This is a splendid book, though frankly it does not entirely live up to its subtitle, “The scientific method in action.” What I learned most from it is that there is no scientific method, at least as it applies to startling new discoveries, and that those new discoveries are often made by people who are utterly single-minded in their dedication to their subject.
In Chapters 3-9, Gary Tibbetts outlines 7 discoveries made by his selection of great scientists. He discusses only their major discoveries, those which must have led to an Aha! moment. We learn, for example, that Columbus (a dubious choice, I thought) and Priestley were so wedded to their preconceptions that they could not give up their original theories, despite the mountain of evidence against them. (Priestley in effect left the discovery of oxygen to Lavoisier.) Planck similarly had trouble accepting the idea that quanta are real. The reality of atoms was not accepted at that time, the early 1900’s, until Einstein’s work on Brownian motion, which was far more extensive than I had realized.
R�ntgen was lucky that other people who had accidentally fogged photographic film had not been as observant as he (some no doubt had an Ah shit! moment, according to Tibbetts), and R�ntgen worked alone and in secret once he had discovered x-rays. The gregarious Bohr, by contrast, communed with Rutherford before going home and developing his early quantum theory. Bohr later led a generation of physicists as they developed the new quantum mechanics.
The chapter on Faraday shows him to have been perhaps the greatest experimental physicist since Galileo, but also serves as a warning not to extend your theories too far: Faraday’s attempt to unify gravitation and electromagnetism was fruitless and perhaps not entirely unlike Einstein’s attempt at a unified field theory.
The chapters in the book are written in a biographical format, but they are technical biographies, replete with technical details and equations. Physicists and other scientists will follow the equations, but those who cannot will still find a wealth of interesting detail.
I have until now omitted discussion of chapters 1, 2, and 10. These involve sort of a pro forma discussion of the scientific method and the principle of falsification. Neither of these concepts is related to the work of the scientists described in the bulk of the book; indeed, Tibbetts notes that “our scientists’ innovative thought processes were far from linear” – Bohr and Planck, for example, worked backward from the results they wanted. None of the scientists whose work Tibbetts outlines, it seems to me, used anything as cut and dried as a scientific method.
If any book ever deserved to be called a slim volume, this is it. The book is casebound and contains 148 pages, plus front matter. The list price is $75, but you can get it for approximately $50 on Amazon. The back cover contains the inscription, “Please note that print volumes do not include full-color or an index.” The lack of an index is a serious omission, but so is the omission of full color: Figure 8.8 is almost unintelligible in black and white (which is why I tell my students to make certain that a figure is crystal clear in black and white before adding color; I intend to add Figure 8.8 to my gallery of poorly prepared figures). Figure 5.4 cannot work as drawn; it needs a swivel. The graphs on page 111 are also poorly formatted: the axes should cross in the lower left corner of the graph, not at the point (0,0), where the data on the graphs obscure the axis labels (never trust Excel’s defaults!). Other figures are hard to understand or poorly explained.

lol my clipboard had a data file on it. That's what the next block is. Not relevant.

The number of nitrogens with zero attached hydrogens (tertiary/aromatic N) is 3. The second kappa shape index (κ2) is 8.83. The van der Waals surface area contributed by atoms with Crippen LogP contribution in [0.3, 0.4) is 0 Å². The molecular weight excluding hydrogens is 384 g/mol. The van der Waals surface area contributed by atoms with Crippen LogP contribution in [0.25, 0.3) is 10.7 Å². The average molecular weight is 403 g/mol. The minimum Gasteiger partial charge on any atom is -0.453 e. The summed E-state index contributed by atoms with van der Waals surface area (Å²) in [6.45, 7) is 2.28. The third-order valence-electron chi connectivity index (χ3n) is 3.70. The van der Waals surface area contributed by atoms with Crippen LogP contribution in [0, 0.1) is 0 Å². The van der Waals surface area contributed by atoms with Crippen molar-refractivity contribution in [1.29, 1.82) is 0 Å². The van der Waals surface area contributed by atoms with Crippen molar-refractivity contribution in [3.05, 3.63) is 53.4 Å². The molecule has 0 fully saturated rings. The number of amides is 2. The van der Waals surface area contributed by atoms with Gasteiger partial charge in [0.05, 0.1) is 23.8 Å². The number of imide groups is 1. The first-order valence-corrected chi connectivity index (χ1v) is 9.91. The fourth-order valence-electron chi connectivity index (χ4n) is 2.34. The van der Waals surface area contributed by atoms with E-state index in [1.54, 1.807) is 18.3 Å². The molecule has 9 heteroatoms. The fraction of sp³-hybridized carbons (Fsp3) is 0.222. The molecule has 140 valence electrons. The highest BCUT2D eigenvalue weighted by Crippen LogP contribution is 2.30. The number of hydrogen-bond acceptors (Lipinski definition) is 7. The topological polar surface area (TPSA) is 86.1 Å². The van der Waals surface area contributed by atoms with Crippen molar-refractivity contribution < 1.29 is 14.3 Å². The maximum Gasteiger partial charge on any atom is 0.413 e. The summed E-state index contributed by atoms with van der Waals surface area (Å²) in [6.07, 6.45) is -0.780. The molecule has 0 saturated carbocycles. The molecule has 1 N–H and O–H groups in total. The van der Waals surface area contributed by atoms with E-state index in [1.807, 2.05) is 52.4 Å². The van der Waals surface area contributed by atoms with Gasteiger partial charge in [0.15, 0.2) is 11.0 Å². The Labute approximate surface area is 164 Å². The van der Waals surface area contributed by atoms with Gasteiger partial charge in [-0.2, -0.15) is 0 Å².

Additionally, I will make the educated guess that the book was not read by a professional copyeditor. Planck, Priestley, Goeppert-Mayer are sometimes spelled wrong, SI symbols are used incorrectly, electronvolt is 1 word, and words like iodine and farad should not be capitalized. Figures 9.5 and 9.6 are very poor ways to display equations. For $50, we should have had full color, an index, and a copyeditor. I fear that we are witnessing if not the demise of the book, then at least the twilight of the codex.
Finally, why those 8 scientists? Partly, according to an interview with Tibbetts, because they were all born over 100 years ago and there was ample biographical and other material. I immediately wondered why he did not include the Curies, and indeed in the interview Tibbetts says that, had he added one more scientist, it would have been Marie Curie. He also ruled out Pasteur because of his own lack of expertise in biology.
I would further have nominated Lord Rayleigh, the greatest experimental physicist since Faraday or maybe Galileo. Among other things, Rayleigh wrote The Theory of Sound, codiscovered argon, explained Rayleigh scattering and the color of the sky, established the Rayleigh criterion for resolution of optical imaging devices, worked on color vision and photography, worked on hydrodynamic instabilities, derived the Rayleigh-Jeans law (which is important in the chapter on Planck), and developed standards for the volt, the ohm, and the ampere.
Bottom line, in case there is any doubt: I liked the book, but I am not so sure about the publisher.